「友人A」 (Yūjin A)
Talk about stunning.
As a hobbyist musician, I’ve always believed in music as something beyond its mathematical and precise components. Yes, we rely on math and rhythm and technical knowledge to understand how to create it, but even the most exact performance can mean nothing if the musician doesn’t put some of themselves in the work. If everyone in the world performed music the exact same way, we would have no genius and personality, and music would be little more than clockwork sounds. Music is just as much emotion and soul as it is practice.
Of course, practice is incredibly important regardless; if you don’t know your piece inside out, how in the world can you embellish it, work with it, lovingly take it apart and see what makes it tick? Kaori couldn’t have performed as she did here if she didn’t know what she was doing. Unfortunately, contests like these aren’t really about showing off style and flair. They’re about the specifics of the piece, about having practiced it to point precision and seeing who can play it best as intended. Personally, I hate that aspect of music; no matter how much I’ve learned a piece, I can never do it as well under the pressure of grading. But that doesn’t mean it’s not important, and it’s pretty much blatant disrespect to the other contestants when someone like Kaori performs with her own style and interpretation.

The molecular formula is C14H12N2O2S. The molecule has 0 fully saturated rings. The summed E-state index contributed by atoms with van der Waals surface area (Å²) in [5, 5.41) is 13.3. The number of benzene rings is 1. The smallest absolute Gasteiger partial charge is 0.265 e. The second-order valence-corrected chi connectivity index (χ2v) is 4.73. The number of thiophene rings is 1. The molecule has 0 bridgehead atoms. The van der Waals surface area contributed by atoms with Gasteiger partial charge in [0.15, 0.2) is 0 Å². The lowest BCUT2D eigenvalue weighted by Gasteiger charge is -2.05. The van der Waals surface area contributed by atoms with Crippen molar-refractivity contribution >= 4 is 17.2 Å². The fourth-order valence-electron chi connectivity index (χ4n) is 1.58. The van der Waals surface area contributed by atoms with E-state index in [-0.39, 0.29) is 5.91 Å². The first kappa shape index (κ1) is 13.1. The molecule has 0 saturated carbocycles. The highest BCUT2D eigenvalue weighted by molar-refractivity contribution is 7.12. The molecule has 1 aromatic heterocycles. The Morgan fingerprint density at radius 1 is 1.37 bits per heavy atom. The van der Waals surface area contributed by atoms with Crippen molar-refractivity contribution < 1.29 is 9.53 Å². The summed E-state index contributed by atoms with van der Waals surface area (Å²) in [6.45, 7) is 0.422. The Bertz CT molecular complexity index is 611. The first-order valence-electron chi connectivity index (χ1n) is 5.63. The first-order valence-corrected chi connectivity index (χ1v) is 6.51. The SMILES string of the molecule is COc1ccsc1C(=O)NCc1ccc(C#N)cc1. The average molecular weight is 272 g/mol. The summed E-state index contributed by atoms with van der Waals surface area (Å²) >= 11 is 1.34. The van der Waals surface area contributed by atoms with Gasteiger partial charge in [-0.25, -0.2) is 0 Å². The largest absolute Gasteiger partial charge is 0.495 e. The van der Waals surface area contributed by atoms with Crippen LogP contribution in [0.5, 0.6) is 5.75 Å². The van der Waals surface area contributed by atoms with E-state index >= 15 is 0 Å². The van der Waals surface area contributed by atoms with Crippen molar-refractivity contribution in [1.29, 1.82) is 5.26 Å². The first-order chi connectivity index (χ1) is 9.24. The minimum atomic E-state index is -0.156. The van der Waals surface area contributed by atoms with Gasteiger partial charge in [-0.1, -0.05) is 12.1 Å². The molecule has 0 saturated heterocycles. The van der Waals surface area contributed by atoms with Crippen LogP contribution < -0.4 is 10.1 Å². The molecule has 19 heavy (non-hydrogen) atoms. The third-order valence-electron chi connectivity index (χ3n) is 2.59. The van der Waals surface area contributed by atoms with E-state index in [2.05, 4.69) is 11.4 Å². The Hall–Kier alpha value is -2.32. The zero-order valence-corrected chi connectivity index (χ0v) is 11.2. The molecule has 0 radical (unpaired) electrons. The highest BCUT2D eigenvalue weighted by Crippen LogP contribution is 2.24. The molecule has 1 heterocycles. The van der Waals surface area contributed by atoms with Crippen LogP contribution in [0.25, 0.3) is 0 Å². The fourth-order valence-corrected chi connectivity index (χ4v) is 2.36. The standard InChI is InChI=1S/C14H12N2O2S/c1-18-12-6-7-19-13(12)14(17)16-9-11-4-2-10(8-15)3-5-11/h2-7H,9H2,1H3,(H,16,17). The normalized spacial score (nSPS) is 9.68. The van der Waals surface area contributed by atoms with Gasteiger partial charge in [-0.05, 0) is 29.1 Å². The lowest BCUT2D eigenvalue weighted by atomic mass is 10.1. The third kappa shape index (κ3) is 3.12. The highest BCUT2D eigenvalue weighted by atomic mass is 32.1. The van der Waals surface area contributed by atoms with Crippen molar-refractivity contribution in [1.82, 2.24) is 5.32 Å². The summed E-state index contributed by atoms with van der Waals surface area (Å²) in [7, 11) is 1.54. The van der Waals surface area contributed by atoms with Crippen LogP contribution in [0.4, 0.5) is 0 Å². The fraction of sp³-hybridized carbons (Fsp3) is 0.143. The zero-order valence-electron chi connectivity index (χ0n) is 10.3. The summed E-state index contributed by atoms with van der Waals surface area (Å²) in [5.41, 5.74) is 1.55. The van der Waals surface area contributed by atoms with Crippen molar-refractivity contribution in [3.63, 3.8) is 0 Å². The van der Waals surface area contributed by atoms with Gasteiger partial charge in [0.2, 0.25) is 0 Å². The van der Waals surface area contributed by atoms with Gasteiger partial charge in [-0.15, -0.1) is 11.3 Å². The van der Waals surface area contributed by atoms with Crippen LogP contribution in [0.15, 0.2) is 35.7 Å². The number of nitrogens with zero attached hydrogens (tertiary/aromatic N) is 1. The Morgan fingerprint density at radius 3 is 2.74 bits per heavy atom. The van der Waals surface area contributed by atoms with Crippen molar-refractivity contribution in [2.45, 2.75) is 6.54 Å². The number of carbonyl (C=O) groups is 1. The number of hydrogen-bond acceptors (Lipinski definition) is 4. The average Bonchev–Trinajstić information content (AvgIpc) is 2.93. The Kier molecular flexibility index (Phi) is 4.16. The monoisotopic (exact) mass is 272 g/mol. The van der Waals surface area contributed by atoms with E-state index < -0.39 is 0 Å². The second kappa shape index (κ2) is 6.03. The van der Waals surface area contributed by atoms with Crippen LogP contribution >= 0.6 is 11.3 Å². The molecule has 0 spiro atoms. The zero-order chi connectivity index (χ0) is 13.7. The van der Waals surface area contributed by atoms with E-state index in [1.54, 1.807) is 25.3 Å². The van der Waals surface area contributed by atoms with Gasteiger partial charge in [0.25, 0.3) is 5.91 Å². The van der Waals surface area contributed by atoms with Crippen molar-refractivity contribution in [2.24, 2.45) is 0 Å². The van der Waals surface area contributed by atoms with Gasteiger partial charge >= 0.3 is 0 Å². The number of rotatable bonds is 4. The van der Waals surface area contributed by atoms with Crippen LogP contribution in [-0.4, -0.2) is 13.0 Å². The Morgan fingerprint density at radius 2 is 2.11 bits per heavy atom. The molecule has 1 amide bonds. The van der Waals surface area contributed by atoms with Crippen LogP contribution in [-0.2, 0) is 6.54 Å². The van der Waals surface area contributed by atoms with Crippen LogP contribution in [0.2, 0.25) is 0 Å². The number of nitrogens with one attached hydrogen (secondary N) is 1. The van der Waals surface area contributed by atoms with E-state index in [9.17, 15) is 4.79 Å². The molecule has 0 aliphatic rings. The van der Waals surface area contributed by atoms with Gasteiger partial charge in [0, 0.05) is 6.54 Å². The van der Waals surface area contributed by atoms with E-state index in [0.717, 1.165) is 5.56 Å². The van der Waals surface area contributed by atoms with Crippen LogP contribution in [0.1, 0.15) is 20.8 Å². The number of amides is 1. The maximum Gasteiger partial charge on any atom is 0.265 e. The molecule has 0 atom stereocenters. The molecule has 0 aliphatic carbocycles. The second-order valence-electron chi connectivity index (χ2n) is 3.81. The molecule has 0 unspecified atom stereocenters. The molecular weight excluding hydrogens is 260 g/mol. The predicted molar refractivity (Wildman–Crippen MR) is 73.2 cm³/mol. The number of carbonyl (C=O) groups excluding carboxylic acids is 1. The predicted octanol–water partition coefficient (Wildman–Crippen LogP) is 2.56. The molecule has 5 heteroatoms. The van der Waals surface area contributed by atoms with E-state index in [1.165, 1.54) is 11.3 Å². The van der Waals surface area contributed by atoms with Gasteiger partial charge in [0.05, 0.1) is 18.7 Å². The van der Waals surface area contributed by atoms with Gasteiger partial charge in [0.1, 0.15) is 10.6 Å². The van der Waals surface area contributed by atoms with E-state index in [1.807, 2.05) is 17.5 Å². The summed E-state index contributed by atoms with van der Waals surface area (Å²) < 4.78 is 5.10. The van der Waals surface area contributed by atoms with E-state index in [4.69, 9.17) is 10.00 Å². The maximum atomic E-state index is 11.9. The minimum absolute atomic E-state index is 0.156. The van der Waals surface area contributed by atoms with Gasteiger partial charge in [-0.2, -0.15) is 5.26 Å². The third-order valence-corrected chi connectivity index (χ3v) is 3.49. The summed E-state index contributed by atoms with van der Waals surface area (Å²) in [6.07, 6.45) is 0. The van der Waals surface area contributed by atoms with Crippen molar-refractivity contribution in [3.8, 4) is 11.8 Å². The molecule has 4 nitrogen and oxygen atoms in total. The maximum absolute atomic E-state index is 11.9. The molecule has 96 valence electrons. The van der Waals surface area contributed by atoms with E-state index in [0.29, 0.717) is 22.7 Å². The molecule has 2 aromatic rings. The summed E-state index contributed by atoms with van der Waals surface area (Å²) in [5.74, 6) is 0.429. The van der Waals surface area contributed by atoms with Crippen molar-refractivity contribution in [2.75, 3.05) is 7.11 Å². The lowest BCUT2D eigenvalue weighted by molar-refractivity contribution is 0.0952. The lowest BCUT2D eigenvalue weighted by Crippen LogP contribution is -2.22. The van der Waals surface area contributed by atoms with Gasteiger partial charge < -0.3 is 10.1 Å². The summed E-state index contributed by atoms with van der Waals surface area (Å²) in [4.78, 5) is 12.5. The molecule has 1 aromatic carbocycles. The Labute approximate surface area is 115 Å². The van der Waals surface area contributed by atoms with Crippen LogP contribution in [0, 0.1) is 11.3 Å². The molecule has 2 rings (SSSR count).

Art is difficult like that; it is essentially human expression, but people need standards by which to interact with it. Kaori is a brilliant musician, but a contest like this is not the place to demonstrate that. But that also reveals another interesting observation about the nature of art: art is separate from the artist. Though people like the judges might feel downright offended by Kaori, she herself doesn’t really give a damn about following the rules. She does, however, care about how her music is perceived and enjoyed by her audience. It’s a scary thing to be a performer; you want people to love what you do, and it can be really hard to please or express yourself to them. And obviously, Kaori wants to impress some people, though not necessarily the judges.
For Arima, Kaori’s performance is the pivotal moment of his attitude to music. Kaori the individual is one thing; she’s turbulent, a bit full of herself, and temperamental. That’s what makes her who she is, a free-spirited young girl who loves music and just does whatever she wants. It also makes her the musician she is, and this is something Arima especially appreciates. He grew up with the most technical interpretation of music. His mother told him music was worthless unless perfect, and he was severely limited by her instruction. On the other hand, Kaori is all about the freedom and emotion of music, about reaching her audience, and that’s something that leaves an incredible impression on the heart of a broken 14 year old boy. So much so that he already feels the stirrings of attraction, and hates to hurt the eager feelings of a young girl in love.
Musical discourse aside, there’s very little to say about an episode this amazing. The contest is an awe-inspiring scene, not just for Kaori, but also in the way it manages to convey the atmosphere of a theater and the emotions of the audience and musicians. The music is beautiful and Kaori’s performance was without a doubt one of the most beautiful and striking scenes of the season, if not of the year. I’m very pleased with the way the anime is treating the manga, and I can only hope things continue to be this good throughout.